[tweetmeme] A few days ago I got an early invite to try Facebook’s next big upgrade – the new inbox. Now that I’ve had a chance to test it for a few days, I thought I’d share some screenshots of what it looks like and a some first impressions of the features that a lot of you will be getting access to in the coming weeks when Facebook decides to roll this out to everyone.
The look and feel of the new inbox is pretty slick, and it’s definitely streamlined for mobile, which is a a smart move on Facebook’s part. If you’ve been following the “Facebook Phone” rumors this year, you’ll know that despite reports that Facebook is developing a branded phone of its own in conjunction with HTC, the company has repeatedly denied involvement with HTC or such a project. Still, spend 5 minutes with the new inbox and you’ll see how committed Facebook is to being a one-stop-shop on your smart phone. So what’s new?
For starters, you’ll get your own “[you]@facebook.com” email address that allows anyone to send you an email straight to your Facebook inbox, complete with attachments and pictures. Read between the lines, Facebook wants to be your start page and command center and going after your email inbox is a power play. I’m not entirely sure how it’ll be received by most email lovers, though. I’m sure there will be a segment of people and businesses that will clamor to grab their own addy, but it felt a little strange for me. Email is still the main way I keep in touch publicly and I’d personally feel a little strange giving out my @facebook.com addy to anyone. It’s certainly not going to replace my primary email address any time soon. If most people are like me, Facebook is going to have some big adoption hurdles to clear before @facebook.com becomes a culturally accepted, mainstream thing. Still, I can see how it might be a hugely attractive option for younger generations who are using Facebook more than email. The fact that this gives you the ability to write email directly to people outside of Facebook (thus sharing your addy automatically) could be a boon for Facebook. It actually makes me wonder whether they’ll add a “from Facebook.com, get your own free email here” tag signature to every email you send the way that Hotmail did years ago that made the service explode virally. We’ll see.
The new addy’s not all though, during the setup process you’ll also be prompted to link your mobile number to your inbox. This is something that no other service has done that I think is pretty significant. The new system allows you to “also send as text”, which means that as long as you’re sending the message to someone’s @facebook.com address (i.e. their Facebook account), they’ll be getting pinged outside Facebook in a way that at either keeps Facebook top-of-mind or serves to brings them back into the application on their phone. A subtle move by Facebook that, multiplied over millions of text pings, trains us to come back to the inbox and connect with our Facebook friends outside of our regular routines, especially when a text is designed to “make sure they read the message now”. Even the best of us are impatient and self important from time to time, which will work in Facebook’s favor.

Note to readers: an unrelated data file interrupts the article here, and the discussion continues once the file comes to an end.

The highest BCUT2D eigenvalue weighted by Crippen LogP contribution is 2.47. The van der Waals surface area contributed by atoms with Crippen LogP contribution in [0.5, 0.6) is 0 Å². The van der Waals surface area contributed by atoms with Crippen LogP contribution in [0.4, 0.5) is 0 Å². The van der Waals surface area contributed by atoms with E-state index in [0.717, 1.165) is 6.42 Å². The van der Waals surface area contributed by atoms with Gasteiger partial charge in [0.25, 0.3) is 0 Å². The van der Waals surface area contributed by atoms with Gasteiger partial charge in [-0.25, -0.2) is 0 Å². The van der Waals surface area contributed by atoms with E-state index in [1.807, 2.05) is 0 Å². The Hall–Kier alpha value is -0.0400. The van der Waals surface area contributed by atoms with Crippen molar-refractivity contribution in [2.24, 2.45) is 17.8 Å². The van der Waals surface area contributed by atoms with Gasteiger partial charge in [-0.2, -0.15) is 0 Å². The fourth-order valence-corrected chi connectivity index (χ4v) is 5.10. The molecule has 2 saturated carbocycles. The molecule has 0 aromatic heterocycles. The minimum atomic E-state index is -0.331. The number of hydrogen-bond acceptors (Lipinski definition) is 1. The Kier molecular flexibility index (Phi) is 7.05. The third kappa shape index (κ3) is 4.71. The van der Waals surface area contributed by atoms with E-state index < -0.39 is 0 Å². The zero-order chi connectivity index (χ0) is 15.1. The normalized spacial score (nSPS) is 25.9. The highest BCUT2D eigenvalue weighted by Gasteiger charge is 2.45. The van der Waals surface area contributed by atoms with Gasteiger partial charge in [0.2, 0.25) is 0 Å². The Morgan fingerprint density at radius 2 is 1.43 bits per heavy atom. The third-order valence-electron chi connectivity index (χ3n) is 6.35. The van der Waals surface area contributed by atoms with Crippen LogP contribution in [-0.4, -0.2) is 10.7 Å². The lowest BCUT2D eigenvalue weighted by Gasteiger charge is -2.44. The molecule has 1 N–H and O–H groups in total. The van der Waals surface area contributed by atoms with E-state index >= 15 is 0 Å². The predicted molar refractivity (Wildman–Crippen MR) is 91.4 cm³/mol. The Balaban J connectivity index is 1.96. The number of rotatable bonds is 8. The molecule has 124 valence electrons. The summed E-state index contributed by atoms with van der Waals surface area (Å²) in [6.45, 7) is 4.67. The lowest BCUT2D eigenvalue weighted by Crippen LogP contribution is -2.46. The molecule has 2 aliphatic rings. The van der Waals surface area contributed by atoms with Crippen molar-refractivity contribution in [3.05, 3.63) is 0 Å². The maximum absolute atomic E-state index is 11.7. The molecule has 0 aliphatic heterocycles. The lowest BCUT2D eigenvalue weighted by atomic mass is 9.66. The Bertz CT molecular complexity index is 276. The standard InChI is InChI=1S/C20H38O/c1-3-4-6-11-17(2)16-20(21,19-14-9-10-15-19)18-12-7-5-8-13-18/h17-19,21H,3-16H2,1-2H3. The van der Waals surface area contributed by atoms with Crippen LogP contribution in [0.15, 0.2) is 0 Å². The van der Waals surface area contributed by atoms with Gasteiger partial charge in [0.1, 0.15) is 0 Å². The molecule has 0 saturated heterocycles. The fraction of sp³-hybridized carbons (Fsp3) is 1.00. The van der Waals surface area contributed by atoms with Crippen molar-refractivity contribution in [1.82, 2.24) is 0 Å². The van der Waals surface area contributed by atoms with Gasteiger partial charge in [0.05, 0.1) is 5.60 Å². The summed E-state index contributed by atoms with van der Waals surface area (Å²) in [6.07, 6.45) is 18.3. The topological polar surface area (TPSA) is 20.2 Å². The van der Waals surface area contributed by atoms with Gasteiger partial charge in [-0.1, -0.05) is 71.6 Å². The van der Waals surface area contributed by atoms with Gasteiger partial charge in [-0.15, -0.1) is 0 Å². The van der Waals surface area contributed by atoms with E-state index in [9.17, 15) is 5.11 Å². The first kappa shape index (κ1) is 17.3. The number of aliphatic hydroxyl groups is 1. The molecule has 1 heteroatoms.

The interface is pretty simple right now, and that’s probably a good move for the first round. It’s everything people wanted years ago when we complained how plain and rudimentary Facebook’s messaging system was, but don’t let the simplicity fool you, there’s good design thinking on the back-end. This inbox is WAY better for mobile than standard email boxes because of the ways that it’s organized. First, every email, a synchronous chat or message gets put into one conversation stream in chronological order, so you always go to the most recent message, regardless of where it came from. Second, full conversation history streams are organized by friend (of which we all have very few that we communicate with regularly), which makes your inbox quickly scannable. A great design for mobile. Third, Facebook seems to have taken a good stab at nailing the clutter problem – they’ve already created a sub inbox called “other” where messages from business pages and spam gets auto-filtered to. That’s not a great thing for businesses on Facebook, but it definitely makes the inbox more usable which helps Facebook clear the adoption hurdle.
All-in-all, I’m luke-warm about the new inbox, but I think it’s a necessary direction for Facebook and the thinking behind the design of the first implementation is solid and intelligently geared towards mobile. Below are some screenshots of what you’ll all be seeing very soon. To find out if you’re eligible for the new features you can go to http://www.facebook.com/about/messages